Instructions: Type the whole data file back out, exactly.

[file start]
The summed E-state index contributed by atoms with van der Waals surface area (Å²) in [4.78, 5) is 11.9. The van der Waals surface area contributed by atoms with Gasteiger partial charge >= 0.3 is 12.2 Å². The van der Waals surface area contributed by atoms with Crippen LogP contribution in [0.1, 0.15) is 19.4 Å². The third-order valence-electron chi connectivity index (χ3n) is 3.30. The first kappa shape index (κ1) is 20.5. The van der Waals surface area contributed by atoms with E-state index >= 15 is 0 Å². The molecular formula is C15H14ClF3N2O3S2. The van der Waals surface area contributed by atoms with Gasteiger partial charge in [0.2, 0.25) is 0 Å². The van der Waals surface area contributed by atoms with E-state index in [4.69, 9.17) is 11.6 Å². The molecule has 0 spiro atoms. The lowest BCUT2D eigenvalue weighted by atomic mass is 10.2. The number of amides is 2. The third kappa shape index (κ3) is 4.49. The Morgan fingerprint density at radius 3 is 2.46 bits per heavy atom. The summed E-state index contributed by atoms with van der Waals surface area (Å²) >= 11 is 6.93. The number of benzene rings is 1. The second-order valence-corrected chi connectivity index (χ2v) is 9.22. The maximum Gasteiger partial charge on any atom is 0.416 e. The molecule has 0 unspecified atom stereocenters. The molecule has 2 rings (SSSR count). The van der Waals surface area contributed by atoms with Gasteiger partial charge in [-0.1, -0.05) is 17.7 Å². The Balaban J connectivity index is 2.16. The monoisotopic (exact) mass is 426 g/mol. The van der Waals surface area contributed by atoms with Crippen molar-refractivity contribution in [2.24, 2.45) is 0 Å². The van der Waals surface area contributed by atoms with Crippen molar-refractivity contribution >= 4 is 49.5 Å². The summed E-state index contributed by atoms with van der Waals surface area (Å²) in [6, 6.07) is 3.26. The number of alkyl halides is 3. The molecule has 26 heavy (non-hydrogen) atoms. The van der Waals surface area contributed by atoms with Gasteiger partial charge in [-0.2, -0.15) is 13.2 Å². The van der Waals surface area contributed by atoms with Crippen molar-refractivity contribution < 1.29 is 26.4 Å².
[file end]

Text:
The summed E-state index contributed by atoms with van der Waals surface area (Å²) in [4.78, 5) is 11.9. The van der Waals surface area contributed by atoms with Gasteiger partial charge >= 0.3 is 12.2 Å². The van der Waals surface area contributed by atoms with Crippen LogP contribution in [0.1, 0.15) is 19.4 Å². The third-order valence-electron chi connectivity index (χ3n) is 3.30. The first kappa shape index (κ1) is 20.5. The van der Waals surface area contributed by atoms with E-state index >= 15 is 0 Å². The molecular formula is C15H14ClF3N2O3S2. The van der Waals surface area contributed by atoms with Gasteiger partial charge in [0.2, 0.25) is 0 Å². The van der Waals surface area contributed by atoms with E-state index in [4.69, 9.17) is 11.6 Å². The molecule has 0 spiro atoms. The lowest BCUT2D eigenvalue weighted by atomic mass is 10.2. The number of amides is 2. The third kappa shape index (κ3) is 4.49. The Morgan fingerprint density at radius 3 is 2.46 bits per heavy atom. The summed E-state index contributed by atoms with van der Waals surface area (Å²) >= 11 is 6.93. The number of benzene rings is 1. The second-order valence-corrected chi connectivity index (χ2v) is 9.22. The maximum Gasteiger partial charge on any atom is 0.416 e. The molecule has 0 unspecified atom stereocenters. The molecule has 2 rings (SSSR count). The van der Waals surface area contributed by atoms with Gasteiger partial charge in [-0.1, -0.05) is 17.7 Å². The Balaban J connectivity index is 2.16. The monoisotopic (exact) mass is 426 g/mol. The van der Waals surface area contributed by atoms with Crippen molar-refractivity contribution in [2.24, 2.45) is 0 Å². The van der Waals surface area contributed by atoms with Crippen molar-refractivity contribution >= 4 is 49.5 Å². The summed E-state index contributed by atoms with van der Waals surface area (Å²) in [6, 6.07) is 3.26. The number of alkyl halides is 3. The molecule has 26 heavy (non-hydrogen) atoms. The van der Waals surface area contributed by atoms with Gasteiger partial charge in [-0.2, -0.15) is 13.2 Å². The van der Waals surface area contributed by atoms with Crippen molar-refractivity contribution < 1.29 is 26.4 Å².